Thursday, March 22, 2007

O'Connor's "Bumps along the road and little glitches"

Just a couple of guys who were both the victims of bad intelligence.
On the heels of Defence Minister Gordon O'Connor's apology for misleading the House with assurances that the Red Cross would report any mistreatment of Afghan prisoners to Canadian authorities, the Globe and Mail reports today that O'Connor was the victim of bad intelligence from his policy advisors."
The group, led by assistant deputy minister for policy Vincent Rigby, first advised Mr. O'Connor last May that "if pressed" in the Commons with questions about detainee follow-up, he should respond by saying: "If the ICRC advised us of some problems with transferred detainees, we would discuss the issue with the government of Afghanistan."
This has certainly been Mr Rigby's own preferred response when pressed :
"With respect to the International Committee of the Red Cross, again, they have an international mandate to follow up in this regard with detainees who are transferred to Afghan authorities. Our relationship with the ICRC has been excellent. They have all the information we've provided to them, and certainly they've had access and have been following up with detainees we've transferred to Afghan authorities."


"We're very comfortable with the role of the International Committee of the Red Cross, with the Afghan Independent Human Rights Commission, and with our access to prisons as required. We've had absolutely no information passed to us directly by the ICRC or the Afghan Independent Human Rights Commission or Afghan authorities themselves as to mistreatment of detainees passed on to Afghan authorities by Canadian Forces."
There's lots more quotes like this from Rigby but you get the gist : he never actually states that we're depending on the ICRC to report back to us about the prisoners we hand over; he just mentions them in the same sentence every time it comes up.
The previous May, O'Connor was deferring all such questions regarding prisoners to Rigby.
"NDP Ms Dawn Black: I've had a lot of interest and questions about the detainee transfer agreement with Afghanistan. Has NATO concluded a detainee transfer agreement with Afghanistan, and when will that agreement be made public? I would assume that it will be, if indeed there is an agreement with NATO, and that it would govern Canadian transfers once NATO assumes control through ISAF in the south.
Hon. Gordon O'Connor: I don't know that, ma'am. I'm going to have to ask Mr. Rigby.
Is there such a thing as a NATO agreement for detainees?
Mr. Vincent Rigby (Acting Assistant Deputy Minister (Policy), Department of National Defence): We're certainly working on that right now, Ms. Black, in a NATO context. Certainly Canada is very involved in Brussels in helping draft that document, but it's not finished yet. I'm not aware of exactly how.... One of the issues is how it will relate to the Canadian detainee arrangement and the other detainee arrangements that NATO allies have right now, so it's still a work in progress; we still have a little ways to go.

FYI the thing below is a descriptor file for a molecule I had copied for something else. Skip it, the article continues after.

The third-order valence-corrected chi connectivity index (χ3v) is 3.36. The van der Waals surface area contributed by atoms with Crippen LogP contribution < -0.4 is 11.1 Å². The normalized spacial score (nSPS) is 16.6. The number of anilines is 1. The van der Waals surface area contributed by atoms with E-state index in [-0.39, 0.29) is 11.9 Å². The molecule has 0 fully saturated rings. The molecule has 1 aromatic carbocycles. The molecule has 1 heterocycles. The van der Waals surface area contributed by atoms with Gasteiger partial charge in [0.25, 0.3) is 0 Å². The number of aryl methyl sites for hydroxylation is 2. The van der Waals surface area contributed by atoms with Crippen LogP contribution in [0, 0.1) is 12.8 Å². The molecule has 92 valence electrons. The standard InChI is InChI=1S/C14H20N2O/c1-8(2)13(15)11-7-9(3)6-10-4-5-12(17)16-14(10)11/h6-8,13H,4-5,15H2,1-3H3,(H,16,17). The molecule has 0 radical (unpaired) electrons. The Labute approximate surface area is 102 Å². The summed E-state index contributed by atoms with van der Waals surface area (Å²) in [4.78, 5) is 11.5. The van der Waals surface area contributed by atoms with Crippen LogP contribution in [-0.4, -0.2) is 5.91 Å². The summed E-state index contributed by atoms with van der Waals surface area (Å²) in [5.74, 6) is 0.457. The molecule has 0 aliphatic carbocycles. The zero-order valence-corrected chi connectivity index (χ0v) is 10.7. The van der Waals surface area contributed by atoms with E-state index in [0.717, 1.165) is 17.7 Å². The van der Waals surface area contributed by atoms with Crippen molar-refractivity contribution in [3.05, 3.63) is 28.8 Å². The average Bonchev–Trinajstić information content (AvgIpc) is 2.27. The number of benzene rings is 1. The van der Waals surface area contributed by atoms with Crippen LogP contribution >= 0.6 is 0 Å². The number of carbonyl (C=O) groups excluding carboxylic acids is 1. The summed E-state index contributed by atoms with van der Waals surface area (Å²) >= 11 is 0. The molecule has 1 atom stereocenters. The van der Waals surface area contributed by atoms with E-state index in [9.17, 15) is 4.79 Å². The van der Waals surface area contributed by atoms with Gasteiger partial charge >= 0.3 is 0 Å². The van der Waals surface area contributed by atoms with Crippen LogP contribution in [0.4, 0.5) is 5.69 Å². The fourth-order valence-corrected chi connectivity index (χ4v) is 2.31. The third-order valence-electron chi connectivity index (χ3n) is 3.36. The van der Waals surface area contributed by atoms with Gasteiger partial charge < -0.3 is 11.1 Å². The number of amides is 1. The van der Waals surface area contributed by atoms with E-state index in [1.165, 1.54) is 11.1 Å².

NDP MP Ms Dawn Black: Essentially, are Canadian soldiers instructed to give minimal protections because this is not an international conflict, or do we give the full prisoner-of-war protections, such as preventing prisoners from being humiliated or being put as public curiosities and photographed?
Hon. Gordon O'Connor: My understanding is the latter--that we maintain the highest standards.
I'll ask Mr. Rigby to confirm that."
Yeah, ok, that's enough of that. You get the idea. O'Connor doesn't appear to know anything about prisoners and repeatedly cues Rigby up to "imply".
And it was all going just swimmingly until O'Connor stood in Parliament - without Rigby - and made that one small causative embellishment on Rigby's usual series of passive-voice obfuscations :
"The Red Cross or the Red Crescent is responsible to supervise their treatment once the prisoners are in the hands of the Afghan authorities. If there is something wrong with their treatment, the Red Cross or Red Crescent would inform us and we would take action."
and another time :
"The process is that if Canadian soldiers capture insurgents or terrorists they hand them over to the Afghan authorities and then the International Red Cross or Red Crescent supervise the detainees. If there is any problem, the Red Cross or Red Crescent would inform us and then we would become involved."
At which point the ICRC was forced to say that no, they wouldn't, because it was not in their mandate to report back to third parties.
The US State Dept, Louise Arbor at the UN, Amir Attaran, Michael Byers, and the Afghan International Human Rights Committee have all described torture of detainees in Afghanistan as "routine".
But O'Connor's getting his advice from a guy who once described Canada's decision to stay out of Iraq and the US Ballistic Missile Defense Program as "bumps along the road and little glitches".
That was Vincent Rigby in his powerpoint presentation to the Heritage Foundation in Washington.
You can watch it here.
UPDATE : Well now look - you guys have pissed Dave off with your Bushwhackery.
That link to Rigby's Dec 2006 appearance before the National Defence Standing Committee keeps going down so here it is in a cached pdf
And I forgot to thank Audacious Ontology for the G&M link.